Judith sparkes


Published on

Published in: Technology, Business
  • Be the first to comment

  • Be the first to like this

No Downloads
Total views
On SlideShare
From Embeds
Number of Embeds
Embeds 0
No embeds

No notes for slide

Judith sparkes

  1. 1. The Power of Personas Harnessing demographic segmentation in employee engagement Judith Sparkes, Suncor Energy Marcus Evans 2nd Internal Branding & Cultural Development October 17, 2011 Background • Suncor Energy • Headquartered in Calgary, Alberta • 13,000 employees in Canada, USA, Europe, Middle East, North Africa • Leading position in oil sands supported by integrated operations • Pro-active advocate of developing Canadian sustainable energy strategy • Focused on: – Operational excellence – Growth1
  2. 2. It’s hard to engage employees in the business if you can’t connect with them.2 Before embarking on a communications plan, it’s vital to understand interests, perspectives and goals of audiences. It’s the only way to connect organizational goals with what’s important to your audiences. Personas can help bridge the gap.3
  3. 3. What are personas? • Archetypes; hypothetical “stand ins” • Description of a fictional person who represents major group of employees • Realistic but not real • Although fictitious: – Based on real employees – Grounded in reality as much as possible Source of example: www.mollystevens.com/images/samplePersona.jpg4 Benefits of personas • Common and shared understanding of audience segments • Engage employees – Test plans and strategies against personas to assess: • Reach • Resonance • Manage communications and HR functions and resources effectively5
  4. 4. How to create personas Research • Invaluable but • Demographic data • Basic demographics rarely provides • Surveys – Age, gender, years of service richness required • Interview business • Job responsibilities and what typical • Provide objective stakeholders who know day looks like criteria – age, the audience well gender etc. • What person likes best about their job • Employee interviews • Teams or people person interacts • Produces averages and focus groups with most • Doesn’t necessarily • How time rich/poor represent segments which actually exist • Goals, attitudes, beliefs • Doesn’t help • Characteristics understand audience • Motivators • Preferences • Other relevant information: – Work environment – Information-seeking habits – Personal and professional goals6 How to create personas Develop • Patterns in • One page • If narrative “too much” attitudes and • Name and photo for your corporate culture behaviours to • Personal details – Minimize amount create clusters but don’t go of personal detail overboard – Give persona a title • Include elements rather than a name that make sense – Write the persona as in your context a list of bullet points rather than a narrative7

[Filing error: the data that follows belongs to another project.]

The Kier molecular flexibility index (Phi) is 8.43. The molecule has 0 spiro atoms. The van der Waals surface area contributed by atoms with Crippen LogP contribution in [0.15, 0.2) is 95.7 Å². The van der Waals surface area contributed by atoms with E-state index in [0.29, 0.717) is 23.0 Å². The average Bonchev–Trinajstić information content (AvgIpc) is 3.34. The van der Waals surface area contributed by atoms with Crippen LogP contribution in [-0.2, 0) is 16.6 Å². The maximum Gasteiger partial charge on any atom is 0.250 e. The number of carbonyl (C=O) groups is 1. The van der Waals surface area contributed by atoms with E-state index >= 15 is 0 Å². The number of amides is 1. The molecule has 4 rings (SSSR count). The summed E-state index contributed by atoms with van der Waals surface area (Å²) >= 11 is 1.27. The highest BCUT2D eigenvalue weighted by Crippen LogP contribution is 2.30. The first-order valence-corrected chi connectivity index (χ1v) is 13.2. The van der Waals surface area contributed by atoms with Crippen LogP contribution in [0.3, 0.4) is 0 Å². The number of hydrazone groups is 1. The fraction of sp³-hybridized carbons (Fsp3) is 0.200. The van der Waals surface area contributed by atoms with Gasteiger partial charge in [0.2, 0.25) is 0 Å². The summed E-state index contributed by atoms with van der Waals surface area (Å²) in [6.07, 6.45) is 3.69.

5. 5. Suncor example8 Personas Example of an abbreviated persona9
  6. 6. Personas Example of a detailed persona “I have a computer in the control room, but don’t use it to get to company fluff stuff. My boss tells me all I need to know to get my job done and Sally in the front office always makes sure that us guys get print outs of the info that we really need. I also flip through the newsletter, but only really read something when I know someone in one of the pictures or articles.”10 Practical applications – Example #1 Using personas to test communications tools11
  7. 7. Practical applications – Example #2 Using personas in strategy development “In the Know” initiative • An employee communications program that positions employees to be ambassadors for Suncor and the industry, called “In the Know” • Opportunity to engage employees in “new” Suncor • Company-wide approach complemented by tailored business unit approaches • Example: Refining & Marketing12 Questions?13